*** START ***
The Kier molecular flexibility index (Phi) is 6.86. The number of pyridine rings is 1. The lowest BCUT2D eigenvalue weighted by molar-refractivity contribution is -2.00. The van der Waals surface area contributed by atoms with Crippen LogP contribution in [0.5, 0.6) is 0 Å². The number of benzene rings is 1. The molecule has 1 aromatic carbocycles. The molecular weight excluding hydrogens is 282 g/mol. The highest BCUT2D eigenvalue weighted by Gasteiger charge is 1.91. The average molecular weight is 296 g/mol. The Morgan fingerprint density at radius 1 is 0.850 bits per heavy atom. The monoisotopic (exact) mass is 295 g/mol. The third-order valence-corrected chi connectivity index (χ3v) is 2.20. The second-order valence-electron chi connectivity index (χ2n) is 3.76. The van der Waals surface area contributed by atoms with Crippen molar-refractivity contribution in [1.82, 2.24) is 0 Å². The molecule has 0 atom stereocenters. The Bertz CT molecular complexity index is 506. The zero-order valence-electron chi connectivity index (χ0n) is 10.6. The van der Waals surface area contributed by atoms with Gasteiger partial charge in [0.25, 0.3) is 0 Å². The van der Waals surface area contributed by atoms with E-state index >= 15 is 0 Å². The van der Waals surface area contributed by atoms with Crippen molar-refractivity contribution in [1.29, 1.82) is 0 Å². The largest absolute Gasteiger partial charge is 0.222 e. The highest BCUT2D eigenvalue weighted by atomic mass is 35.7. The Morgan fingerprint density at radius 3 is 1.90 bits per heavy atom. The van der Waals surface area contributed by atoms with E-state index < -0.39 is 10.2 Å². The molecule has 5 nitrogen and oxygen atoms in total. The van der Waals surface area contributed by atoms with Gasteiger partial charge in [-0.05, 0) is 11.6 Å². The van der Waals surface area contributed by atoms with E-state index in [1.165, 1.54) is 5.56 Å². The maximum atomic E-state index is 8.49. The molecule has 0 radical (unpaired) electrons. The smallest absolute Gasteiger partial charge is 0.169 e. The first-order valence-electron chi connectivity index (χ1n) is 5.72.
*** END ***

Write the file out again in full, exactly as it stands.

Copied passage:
The Kier molecular flexibility index (Phi) is 6.86. The number of pyridine rings is 1. The lowest BCUT2D eigenvalue weighted by molar-refractivity contribution is -2.00. The van der Waals surface area contributed by atoms with Crippen LogP contribution in [0.5, 0.6) is 0 Å². The number of benzene rings is 1. The molecule has 1 aromatic carbocycles. The molecular weight excluding hydrogens is 282 g/mol. The highest BCUT2D eigenvalue weighted by Gasteiger charge is 1.91. The average molecular weight is 296 g/mol. The Morgan fingerprint density at radius 1 is 0.850 bits per heavy atom. The monoisotopic (exact) mass is 295 g/mol. The third-order valence-corrected chi connectivity index (χ3v) is 2.20. The second-order valence-electron chi connectivity index (χ2n) is 3.76. The van der Waals surface area contributed by atoms with Crippen molar-refractivity contribution in [1.82, 2.24) is 0 Å². The molecule has 0 atom stereocenters. The Bertz CT molecular complexity index is 506. The zero-order valence-electron chi connectivity index (χ0n) is 10.6. The van der Waals surface area contributed by atoms with Gasteiger partial charge in [0.25, 0.3) is 0 Å². The van der Waals surface area contributed by atoms with E-state index >= 15 is 0 Å². The van der Waals surface area contributed by atoms with Crippen molar-refractivity contribution in [1.29, 1.82) is 0 Å². The largest absolute Gasteiger partial charge is 0.222 e. The highest BCUT2D eigenvalue weighted by atomic mass is 35.7. The Morgan fingerprint density at radius 3 is 1.90 bits per heavy atom. The van der Waals surface area contributed by atoms with E-state index < -0.39 is 10.2 Å². The molecule has 5 nitrogen and oxygen atoms in total. The van der Waals surface area contributed by atoms with Gasteiger partial charge in [-0.05, 0) is 11.6 Å². The van der Waals surface area contributed by atoms with E-state index in [1.165, 1.54) is 5.56 Å². The maximum atomic E-state index is 8.49. The molecule has 0 radical (unpaired) electrons. The smallest absolute Gasteiger partial charge is 0.169 e. The first-order valence-electron chi connectivity index (χ1n) is 5.72.